We get the same question quite a few times a month when talking to log home owners and people interested in getting a log home. What’s the difference between milled log and handcrafted logs. Well lets jump right into it!
Handcrafted log are either hand-peeled with a draw knife or water peeled. The most typical handcrafted log use in log home construction are Douglas fir, pine, or spruce, however, you will see oak, Cyprus, juniper, and true firs, such as alpine fir used from time to time. Advantage of using log is that they can be used “green” within days/weeks of being cut and hauled; Air dry, which is a fine line to many people which is used to explain when a log is no longer “green”. There is also the process called kiln dried (Kiln drying full sized log for handcrafting is a very expensive process and it really only used by a hand full in the North American demographic. There is also the process of bettle-killed drying of timber…where additional drying by air or kiln is not necessary.
After the harvesting and drying of the logs the next step of fitting together comes in to play. There are a number of different ways logs are put together, one being scribe-fit. Scribe-fit is a style most popular in the mid-western communities. In this process of scribe fitting each long is scribed to precisely fit together with the log below it. The scribe-fit style does not require and kind of chinking and is usually joined from the corners using a shrink to fit saddle notch system. Another style of fitting together logs together is chinking which leaving space between each round of logs that will be constructed and filled with a backer rod material and chinking. Some other popular styles include piece-en-piece and hand-hewn dovetail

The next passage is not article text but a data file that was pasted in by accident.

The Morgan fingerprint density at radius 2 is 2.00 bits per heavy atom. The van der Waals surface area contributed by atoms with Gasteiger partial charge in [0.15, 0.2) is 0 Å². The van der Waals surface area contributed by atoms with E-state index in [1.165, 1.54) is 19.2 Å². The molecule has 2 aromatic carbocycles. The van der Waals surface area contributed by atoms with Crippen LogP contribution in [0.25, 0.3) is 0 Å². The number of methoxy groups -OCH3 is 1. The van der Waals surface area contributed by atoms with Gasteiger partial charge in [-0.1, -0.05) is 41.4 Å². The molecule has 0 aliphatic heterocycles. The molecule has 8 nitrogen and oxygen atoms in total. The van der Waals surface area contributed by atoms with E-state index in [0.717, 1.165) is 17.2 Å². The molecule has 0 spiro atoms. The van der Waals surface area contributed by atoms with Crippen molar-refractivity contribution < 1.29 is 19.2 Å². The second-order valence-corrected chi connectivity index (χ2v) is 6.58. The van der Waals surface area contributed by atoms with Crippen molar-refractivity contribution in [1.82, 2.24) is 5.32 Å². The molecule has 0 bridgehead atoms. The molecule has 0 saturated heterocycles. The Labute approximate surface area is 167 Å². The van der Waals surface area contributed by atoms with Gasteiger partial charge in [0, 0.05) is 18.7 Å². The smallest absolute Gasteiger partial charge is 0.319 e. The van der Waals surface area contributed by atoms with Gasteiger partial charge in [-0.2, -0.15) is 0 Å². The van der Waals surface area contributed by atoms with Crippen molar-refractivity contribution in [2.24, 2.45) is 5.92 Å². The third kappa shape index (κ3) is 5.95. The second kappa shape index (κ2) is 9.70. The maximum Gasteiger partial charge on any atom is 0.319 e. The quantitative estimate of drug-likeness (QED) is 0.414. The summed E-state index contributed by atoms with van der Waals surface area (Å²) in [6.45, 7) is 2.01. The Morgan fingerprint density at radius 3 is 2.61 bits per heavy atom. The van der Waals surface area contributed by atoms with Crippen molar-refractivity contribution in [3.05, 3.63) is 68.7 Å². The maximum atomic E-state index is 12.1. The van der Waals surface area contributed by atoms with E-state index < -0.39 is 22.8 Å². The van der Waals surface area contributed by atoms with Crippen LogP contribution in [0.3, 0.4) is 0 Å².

As you can see the process of handcrafted logs has a lot more labor invested into it, making it more expensive than the milled log homes.
Milled Log Homes
There is a lot of confusion among people on the distinction between milled and handcrafted logs. A “milled log” is one that have gone through a saw mill, lathe, or planer and has been cut to an exact measurement or shape / profile. If you haven’t noticed in a milled log home all the logs are the exact shape and size.
Milled logs may have a flat top and bottom surface, may be coped, or maybe tongue and grooved. Typically the side of the logs are either sanded smooth, left with a rougher or more rustic feel, or sometimes hand peeled with a draw knife. Milled log are normally air and or kiln dried to an exact moisture content before they ever see the construction site.